The State charged Beiler with public intoxication as a Class B misdemeanor and resisting law enforcement as a Class A misdemeanor. A jury trial was held, and after the presentation of evidence, the State proposed Final Instruction 8(A), which stated: “A private citizen may not use force or resist arrest by one he knows or has good reason to believe is an authorized officer performing his duties, regardless of whether the arrest is illegal in the circumstances of the occasion.” Appellant's App. at 150. Beiler objected to giving the instruction, arguing it was contrary to the resisting arrest statute. Tr. at 118–20. The trial court gave the instruction to the jury over the objection of Beiler. At the conclusion of the jury trial, Beiler was found guilty as charged. The trial court sentenced him to six months executed for his public intoxication conviction and one year executed for his resisting law enforcement conviction, with the sentences to be served concurrently. Beiler now appeals. Additional facts will be provided as necessary.

I. Sufficient Evidence

Our standard of review for sufficiency claims is well-settled. When we review a claim of sufficiency of the evidence, we do not reweigh the evidence or judge the credibility of the witnesses. Parahams v. State, 908 N.E.2d 689, 691 (Ind.Ct.App.2009) (citing Jones v. State, 783 N.E.2d 1132, 1139 (Ind.2003)). We look only to the probative evidence supporting the judgment and the reasonable inferences therein to determine whether a reasonable trier of fact could conclude the defendant was guilty beyond a reasonable doubt. Id. If there is substantial evidence of probative value to support the conviction, it will not be set aside. Id. It is the function of the trier of fact to resolve conflicts of testimony and to determine the weight of the evidence and the credibility of the witnesses. Yowler v. State, 894 N.E.2d 1000, 1002 (Ind.Ct.App.2008).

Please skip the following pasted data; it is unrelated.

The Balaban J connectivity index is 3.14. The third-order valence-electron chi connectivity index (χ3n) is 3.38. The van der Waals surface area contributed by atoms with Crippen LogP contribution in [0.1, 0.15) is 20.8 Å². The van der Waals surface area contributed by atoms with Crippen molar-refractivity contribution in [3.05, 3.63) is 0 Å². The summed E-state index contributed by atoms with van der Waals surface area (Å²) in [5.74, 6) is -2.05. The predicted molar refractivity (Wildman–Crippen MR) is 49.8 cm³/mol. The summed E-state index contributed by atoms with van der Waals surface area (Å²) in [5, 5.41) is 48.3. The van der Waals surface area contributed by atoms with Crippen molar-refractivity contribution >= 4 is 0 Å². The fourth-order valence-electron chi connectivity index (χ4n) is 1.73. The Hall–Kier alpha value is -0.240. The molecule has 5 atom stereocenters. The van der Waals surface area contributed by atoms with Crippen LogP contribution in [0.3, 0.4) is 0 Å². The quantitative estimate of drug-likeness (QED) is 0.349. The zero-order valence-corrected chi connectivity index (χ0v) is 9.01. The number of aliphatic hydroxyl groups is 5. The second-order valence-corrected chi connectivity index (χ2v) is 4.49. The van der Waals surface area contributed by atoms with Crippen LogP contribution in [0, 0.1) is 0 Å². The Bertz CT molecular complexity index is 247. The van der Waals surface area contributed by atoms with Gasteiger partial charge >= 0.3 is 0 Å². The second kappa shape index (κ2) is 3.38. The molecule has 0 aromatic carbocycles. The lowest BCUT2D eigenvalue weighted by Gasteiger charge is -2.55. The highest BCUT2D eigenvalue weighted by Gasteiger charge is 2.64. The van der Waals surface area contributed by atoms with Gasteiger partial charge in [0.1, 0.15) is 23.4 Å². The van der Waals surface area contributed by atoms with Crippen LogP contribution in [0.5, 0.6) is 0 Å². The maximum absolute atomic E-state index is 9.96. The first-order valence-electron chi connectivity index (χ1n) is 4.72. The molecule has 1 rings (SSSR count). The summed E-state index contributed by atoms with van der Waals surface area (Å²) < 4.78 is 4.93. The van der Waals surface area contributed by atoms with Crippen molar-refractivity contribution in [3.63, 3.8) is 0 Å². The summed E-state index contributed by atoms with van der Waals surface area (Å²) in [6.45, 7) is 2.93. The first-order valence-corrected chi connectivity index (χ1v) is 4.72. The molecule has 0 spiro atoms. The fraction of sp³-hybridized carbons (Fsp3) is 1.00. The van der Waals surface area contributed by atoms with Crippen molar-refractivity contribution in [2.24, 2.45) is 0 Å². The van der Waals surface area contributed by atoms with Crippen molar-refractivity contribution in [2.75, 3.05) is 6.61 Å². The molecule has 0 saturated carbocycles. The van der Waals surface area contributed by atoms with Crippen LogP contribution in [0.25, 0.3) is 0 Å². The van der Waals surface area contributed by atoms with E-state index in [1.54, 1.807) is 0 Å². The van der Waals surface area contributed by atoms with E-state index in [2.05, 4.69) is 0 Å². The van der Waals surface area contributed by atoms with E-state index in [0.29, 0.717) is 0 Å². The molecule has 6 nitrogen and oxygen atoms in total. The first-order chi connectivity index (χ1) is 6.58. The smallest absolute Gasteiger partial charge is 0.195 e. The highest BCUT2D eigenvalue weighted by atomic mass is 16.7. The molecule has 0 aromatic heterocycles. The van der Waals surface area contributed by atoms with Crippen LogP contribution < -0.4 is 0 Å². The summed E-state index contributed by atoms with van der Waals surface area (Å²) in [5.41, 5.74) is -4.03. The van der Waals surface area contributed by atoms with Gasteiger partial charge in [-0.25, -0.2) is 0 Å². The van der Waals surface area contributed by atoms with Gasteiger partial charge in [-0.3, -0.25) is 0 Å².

Beiler argues that the State failed to present sufficient evidence to support his conviction for public intoxication. In order to convict Beiler of public intoxication, the State was required to prove beyond a reasonable doubt that Beiler was in a public place or a place of public resort in a state of intoxication caused by his use of alcohol or a controlled substance. Ind.Code § 7.1–5–1–3.

A. Public Place

Beiler contends that he was not in a public place when the officers observed and approached him, and he should not have been arrested or convicted of public intoxication. He asserts that the parking area where he was located when the officers observed him was private property and not a public place because the parking area was for residents and their invitees. Beiler therefore argues that the State failed to prove his conviction for public intoxication.

“A ‘public place’ does not mean only a place devoted to the use of the public.” Jones v. State, 881 N.E.2d 1095, 1097 (Ind.Ct.App.2008) (citing Wright v. State, 772 N.E.2d 449, 456 (Ind.Ct.App.2002)). “It also means a place that ‘is in point of fact public, as distinguished from private,—a place that is visited by many persons, and usually accessible to the neighboring public.’Id. We have also deemed the term to include a place open to common and general use, participation and enjoyment; a place accessible to the public. Wright, 772 N.E.2d at 455. “A private residence, including the grounds surrounding it, is not a public place.” Christian v. State, 897 N.E.2d 503, 504–05 (Ind .Ct.App.2008) (citing Moore v. State, 634 N.E.2d 825, 827 (Ind.Ct .App.1994)), trans. denied (2009).

In support of his argument, Beiler cites to three cases where this court reversed convictions for public intoxication. In Christian v. State, this court reversed the defendant's conviction for public intoxication, concluding that the State failed to prove that she was located in a public place because she was in a driveway/parking area between two residences that was perpendicular to a public street, and the State did not present evidence that the parking area was used by the public in general. 897 N.E.2d at 505. Similarly, in Jones v. State, we reversed a defendant's conviction for public intoxication where she was sitting in a vehicle parked in a driveway behind a vacant house, next to an alley. 881 N.E.2d at 1097–98. We concluded that she was sitting in a vehicle parked on private property. Id. at 1098. Finally, in Moore v....